The Supreme Court on Monday said it will hear challenges to President Obama's signature health care law next spring, meaning it is likely to rule by June, right in the middle of the president's bid for re-election.
The court has carved out more than five hours for oral argument at the end of March — far more than the usual one hour allotted to most cases, and evidence of the intense legal debate and high political stakes.
Justices had their pick of cases from among split rulings in three appeals courts, but they took the case from the 11th U.S. Circuit Court of Appeals, which struck down the individual mandate that requires all Americans to be covered by health insurance, but upheld other parts of the law including an expansion of states' obligations under Medicaid.
"The 11th Circuit case raises all the important issues," said Tim Jost, a law professor at Washington and Lee University.
The court will hear arguments on whether the individual mandate is constitutional and, if it isn't, how much of the rest of the law must be struck ,down along with it. Justices added that they will hear whether challenges to the law are premature and must wait until someone is penalized for violating the individual mandate.
All sides welcomed the court's announcement, counting on the justices to bring some certainty to what has been a bitter legal fight over the extent of federal power in the health care market.
"We know the Affordable Care Act is constitutional and are confident the Supreme Court will agree," Dan Pfeiffer, Mr. Obama's communications director, said in a statement.
The case the court is hearing was brought by 26 states and the National Federation of Businesses (NFIB), which argued that Congress exceeded its authority with the mandate and by requiring states to massively expand expensive Medicaid programs.
"Today's news that the Supreme Court will hear arguments, possibly as soon as March, is reassuring news that we will soon reach finality on this critically important issue," said Virginia Gov. Bob McDonnell, a Republican whose state has sued to block the law. "I am confident that the court will find that the act does overreach and is unconstitutional."
A final ruling will come "not a day too soon" for small-business owners, said NFIB President Dan Danner. Likewise, Secretary of Health and Human Services Kathleen Sebelius said achieving a "fully functional system" by 2014 means questions about the law need to be "put to rest once and for all."
"We hear from a lot of people saying that until the Supreme Court gives us a go or no-go we are going to wait," she said. "That wait could harm the millions of Americans waiting for health care."
A Supreme Court ruling next summer also means Mr. Obama will enter his final months of campaigning with perhaps his most defining legislation either vindicated or dismantled — or some combination of the two. As Americans remain divided over the health care law — with support for the overall law dropping as support for the individual mandate has appeared to rise — the political aftermath remains to be seen.
"If I were the president, I actually would be pleased," said Stephen Presser, a law professor at Northwestern University. "If they rule it's constitutional, then he can sail into the election, and if they rule it unconstitutional, he can fire up his base."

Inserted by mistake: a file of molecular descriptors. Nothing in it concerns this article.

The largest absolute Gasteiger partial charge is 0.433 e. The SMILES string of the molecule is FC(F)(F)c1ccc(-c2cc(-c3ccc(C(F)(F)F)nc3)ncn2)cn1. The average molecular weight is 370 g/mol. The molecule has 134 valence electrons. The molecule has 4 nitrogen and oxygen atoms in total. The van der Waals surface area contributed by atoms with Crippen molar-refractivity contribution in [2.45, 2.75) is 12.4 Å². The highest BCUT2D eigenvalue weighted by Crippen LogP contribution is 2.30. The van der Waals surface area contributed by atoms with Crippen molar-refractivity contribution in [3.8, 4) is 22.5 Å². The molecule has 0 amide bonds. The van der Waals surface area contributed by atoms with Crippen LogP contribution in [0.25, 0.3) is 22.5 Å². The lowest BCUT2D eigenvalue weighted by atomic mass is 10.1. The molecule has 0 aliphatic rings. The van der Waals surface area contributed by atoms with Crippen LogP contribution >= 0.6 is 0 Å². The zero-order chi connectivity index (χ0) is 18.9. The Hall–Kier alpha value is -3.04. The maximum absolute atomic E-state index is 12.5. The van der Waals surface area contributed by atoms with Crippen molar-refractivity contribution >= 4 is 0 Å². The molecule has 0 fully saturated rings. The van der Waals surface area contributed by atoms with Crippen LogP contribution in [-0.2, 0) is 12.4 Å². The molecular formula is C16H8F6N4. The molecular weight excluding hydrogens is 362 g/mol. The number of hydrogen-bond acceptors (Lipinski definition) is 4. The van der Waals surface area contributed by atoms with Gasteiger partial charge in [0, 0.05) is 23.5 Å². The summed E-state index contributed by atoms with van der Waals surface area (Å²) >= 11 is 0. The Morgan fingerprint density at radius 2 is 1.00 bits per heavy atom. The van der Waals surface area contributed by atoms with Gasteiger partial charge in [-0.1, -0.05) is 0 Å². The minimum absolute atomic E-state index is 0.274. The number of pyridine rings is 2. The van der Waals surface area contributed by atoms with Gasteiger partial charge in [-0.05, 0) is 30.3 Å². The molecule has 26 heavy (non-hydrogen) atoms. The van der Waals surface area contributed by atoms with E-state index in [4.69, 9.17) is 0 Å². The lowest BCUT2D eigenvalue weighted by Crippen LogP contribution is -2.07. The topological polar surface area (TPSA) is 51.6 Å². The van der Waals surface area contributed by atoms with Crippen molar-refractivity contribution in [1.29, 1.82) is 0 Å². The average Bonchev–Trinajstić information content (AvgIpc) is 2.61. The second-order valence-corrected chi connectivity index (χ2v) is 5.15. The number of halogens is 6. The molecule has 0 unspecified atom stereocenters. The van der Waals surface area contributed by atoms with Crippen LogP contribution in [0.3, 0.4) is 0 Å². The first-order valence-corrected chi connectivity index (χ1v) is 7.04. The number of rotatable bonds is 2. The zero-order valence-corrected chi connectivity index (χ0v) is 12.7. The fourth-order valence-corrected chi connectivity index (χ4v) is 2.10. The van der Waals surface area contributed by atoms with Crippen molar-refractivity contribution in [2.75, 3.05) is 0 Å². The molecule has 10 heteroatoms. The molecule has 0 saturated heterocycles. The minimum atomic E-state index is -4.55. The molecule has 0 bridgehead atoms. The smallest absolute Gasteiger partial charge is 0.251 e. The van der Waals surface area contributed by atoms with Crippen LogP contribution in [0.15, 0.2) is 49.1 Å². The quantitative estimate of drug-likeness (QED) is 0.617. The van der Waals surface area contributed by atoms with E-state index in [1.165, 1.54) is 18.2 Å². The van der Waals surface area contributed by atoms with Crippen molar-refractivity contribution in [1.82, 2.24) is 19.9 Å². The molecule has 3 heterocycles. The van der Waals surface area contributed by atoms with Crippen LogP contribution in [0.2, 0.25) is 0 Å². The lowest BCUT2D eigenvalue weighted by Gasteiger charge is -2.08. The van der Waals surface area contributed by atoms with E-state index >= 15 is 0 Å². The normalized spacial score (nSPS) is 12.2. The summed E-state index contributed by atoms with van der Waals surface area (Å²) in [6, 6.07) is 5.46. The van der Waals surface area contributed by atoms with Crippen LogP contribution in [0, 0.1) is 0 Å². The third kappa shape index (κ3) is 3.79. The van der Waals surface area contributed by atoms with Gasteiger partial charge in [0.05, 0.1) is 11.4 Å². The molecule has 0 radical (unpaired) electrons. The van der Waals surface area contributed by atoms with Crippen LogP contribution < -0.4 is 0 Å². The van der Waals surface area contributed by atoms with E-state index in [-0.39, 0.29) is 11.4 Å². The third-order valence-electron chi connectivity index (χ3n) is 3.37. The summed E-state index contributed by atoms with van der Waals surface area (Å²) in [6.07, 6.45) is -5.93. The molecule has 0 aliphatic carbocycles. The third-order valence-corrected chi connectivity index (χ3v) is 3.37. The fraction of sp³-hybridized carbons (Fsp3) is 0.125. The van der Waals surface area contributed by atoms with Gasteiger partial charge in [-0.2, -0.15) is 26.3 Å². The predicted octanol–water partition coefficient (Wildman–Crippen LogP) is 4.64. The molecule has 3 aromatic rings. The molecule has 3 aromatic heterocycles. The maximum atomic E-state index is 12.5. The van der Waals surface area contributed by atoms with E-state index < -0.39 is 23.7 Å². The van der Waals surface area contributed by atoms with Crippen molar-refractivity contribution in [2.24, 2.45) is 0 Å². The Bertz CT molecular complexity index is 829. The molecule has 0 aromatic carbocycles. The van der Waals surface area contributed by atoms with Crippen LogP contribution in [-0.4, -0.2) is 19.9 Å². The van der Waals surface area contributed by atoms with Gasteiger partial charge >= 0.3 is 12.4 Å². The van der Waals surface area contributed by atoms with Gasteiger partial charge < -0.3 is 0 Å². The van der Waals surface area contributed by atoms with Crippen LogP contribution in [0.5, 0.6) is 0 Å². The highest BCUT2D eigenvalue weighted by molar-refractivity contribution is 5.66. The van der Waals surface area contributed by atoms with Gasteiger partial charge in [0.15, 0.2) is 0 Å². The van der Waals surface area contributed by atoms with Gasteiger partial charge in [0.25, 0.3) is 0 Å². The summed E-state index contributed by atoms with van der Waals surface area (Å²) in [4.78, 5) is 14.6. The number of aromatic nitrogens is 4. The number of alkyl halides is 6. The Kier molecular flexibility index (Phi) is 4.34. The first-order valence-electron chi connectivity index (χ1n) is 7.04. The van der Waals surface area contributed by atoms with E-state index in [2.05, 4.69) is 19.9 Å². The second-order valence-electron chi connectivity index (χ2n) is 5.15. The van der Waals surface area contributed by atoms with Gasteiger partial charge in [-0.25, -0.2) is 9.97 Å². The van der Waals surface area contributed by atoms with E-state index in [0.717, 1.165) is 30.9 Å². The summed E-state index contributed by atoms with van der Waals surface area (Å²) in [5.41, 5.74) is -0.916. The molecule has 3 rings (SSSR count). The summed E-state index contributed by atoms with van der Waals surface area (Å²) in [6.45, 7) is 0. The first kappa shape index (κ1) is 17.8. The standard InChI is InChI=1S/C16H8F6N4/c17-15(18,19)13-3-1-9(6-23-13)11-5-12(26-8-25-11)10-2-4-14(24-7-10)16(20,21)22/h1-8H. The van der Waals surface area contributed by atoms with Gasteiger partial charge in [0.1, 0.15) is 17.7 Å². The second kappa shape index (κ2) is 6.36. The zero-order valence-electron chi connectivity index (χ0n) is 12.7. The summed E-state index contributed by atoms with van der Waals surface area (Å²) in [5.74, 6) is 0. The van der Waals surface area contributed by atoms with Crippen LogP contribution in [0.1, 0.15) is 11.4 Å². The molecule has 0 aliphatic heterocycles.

The legislation passed in 2010 on the strength of Democrats in both chambers and has since become a galvanizing force for the GOP, which used its opposition to the law to score historic gains in last year's elections.
The entire slate of Republican candidates vying to oppose Mr. Obama in next year's election has vowed to try to repeal the health care law, and House Republicans have passed a series of bills designed to undo it. But each of those efforts has stalled in the Senate, where Democrats remain in control.
The legal challenge centers on whether Congress overstepped the bounds of the Constitution's commerce clause, which grants the federal government the right to control interstate economic activity.
Obama administration attorneys say every American eventually will need health care, so requiring them to be covered is a justified regulation of the market.
Opponents, though, say it would be the first time in history that the government required Americans to take part in economic activity.
While the court was widely expected to take up the individual mandate, it was less certain whether it would consider challenges to the rest of the law since it has been upheld by appellate courts. While opponents of the law have said it can't stand without the individual mandate, the White House argues that only a ban on insurance discrimination based on a person's state of health is dependent on the mandate.
Mr. Jost said he was surprised by the court's decision to consider whether the Medicaid expansion is constitutional.
"It's troubling and, frankly, I think it's a very bad idea for them to consider it because it just injects that much more uncertainty into the implementation for the state," he said. "The states need to be moving ahead with implementing."
© Copyright 2015 The Washington Times, LLC. Click here for reprint permission.